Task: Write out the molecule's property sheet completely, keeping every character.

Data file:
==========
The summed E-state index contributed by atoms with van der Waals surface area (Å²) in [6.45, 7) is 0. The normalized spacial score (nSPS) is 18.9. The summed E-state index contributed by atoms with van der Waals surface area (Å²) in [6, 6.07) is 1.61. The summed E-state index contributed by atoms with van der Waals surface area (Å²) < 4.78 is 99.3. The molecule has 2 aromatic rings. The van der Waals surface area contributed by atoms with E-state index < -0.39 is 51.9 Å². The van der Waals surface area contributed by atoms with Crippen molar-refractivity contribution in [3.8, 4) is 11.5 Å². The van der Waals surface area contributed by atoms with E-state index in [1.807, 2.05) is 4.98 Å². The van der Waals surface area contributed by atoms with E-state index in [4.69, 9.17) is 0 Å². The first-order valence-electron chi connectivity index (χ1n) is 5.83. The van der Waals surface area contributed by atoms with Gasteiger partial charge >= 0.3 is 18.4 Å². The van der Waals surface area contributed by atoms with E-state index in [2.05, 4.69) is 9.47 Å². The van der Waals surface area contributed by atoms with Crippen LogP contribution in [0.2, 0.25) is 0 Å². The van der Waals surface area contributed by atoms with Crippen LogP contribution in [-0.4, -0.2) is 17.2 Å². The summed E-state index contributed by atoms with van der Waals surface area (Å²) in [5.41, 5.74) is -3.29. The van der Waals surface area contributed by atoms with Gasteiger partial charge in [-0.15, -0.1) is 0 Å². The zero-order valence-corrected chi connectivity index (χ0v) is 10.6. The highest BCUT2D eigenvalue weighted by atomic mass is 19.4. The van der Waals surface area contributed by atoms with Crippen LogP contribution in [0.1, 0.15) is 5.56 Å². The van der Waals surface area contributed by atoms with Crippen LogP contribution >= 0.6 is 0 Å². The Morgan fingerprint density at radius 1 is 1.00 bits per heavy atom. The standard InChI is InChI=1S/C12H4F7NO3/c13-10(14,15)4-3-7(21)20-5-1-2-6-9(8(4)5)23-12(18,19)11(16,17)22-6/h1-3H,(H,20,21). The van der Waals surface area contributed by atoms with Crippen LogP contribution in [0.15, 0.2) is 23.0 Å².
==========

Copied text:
The summed E-state index contributed by atoms with van der Waals surface area (Å²) in [6.45, 7) is 0. The normalized spacial score (nSPS) is 18.9. The summed E-state index contributed by atoms with van der Waals surface area (Å²) in [6, 6.07) is 1.61. The summed E-state index contributed by atoms with van der Waals surface area (Å²) < 4.78 is 99.3. The molecule has 2 aromatic rings. The van der Waals surface area contributed by atoms with E-state index < -0.39 is 51.9 Å². The van der Waals surface area contributed by atoms with Crippen molar-refractivity contribution in [3.8, 4) is 11.5 Å². The van der Waals surface area contributed by atoms with E-state index in [1.807, 2.05) is 4.98 Å². The van der Waals surface area contributed by atoms with E-state index in [4.69, 9.17) is 0 Å². The first-order valence-electron chi connectivity index (χ1n) is 5.83. The van der Waals surface area contributed by atoms with Gasteiger partial charge >= 0.3 is 18.4 Å². The van der Waals surface area contributed by atoms with E-state index in [2.05, 4.69) is 9.47 Å². The van der Waals surface area contributed by atoms with Crippen LogP contribution in [0.2, 0.25) is 0 Å². The van der Waals surface area contributed by atoms with Crippen LogP contribution in [-0.4, -0.2) is 17.2 Å². The summed E-state index contributed by atoms with van der Waals surface area (Å²) in [5.41, 5.74) is -3.29. The van der Waals surface area contributed by atoms with Gasteiger partial charge in [-0.15, -0.1) is 0 Å². The zero-order valence-corrected chi connectivity index (χ0v) is 10.6. The highest BCUT2D eigenvalue weighted by atomic mass is 19.4. The van der Waals surface area contributed by atoms with Crippen LogP contribution in [0.1, 0.15) is 5.56 Å². The van der Waals surface area contributed by atoms with Crippen LogP contribution >= 0.6 is 0 Å². The Morgan fingerprint density at radius 1 is 1.00 bits per heavy atom. The standard InChI is InChI=1S/C12H4F7NO3/c13-10(14,15)4-3-7(21)20-5-1-2-6-9(8(4)5)23-12(18,19)11(16,17)22-6/h1-3H,(H,20,21). The van der Waals surface area contributed by atoms with Crippen LogP contribution in [0.15, 0.2) is 23.0 Å².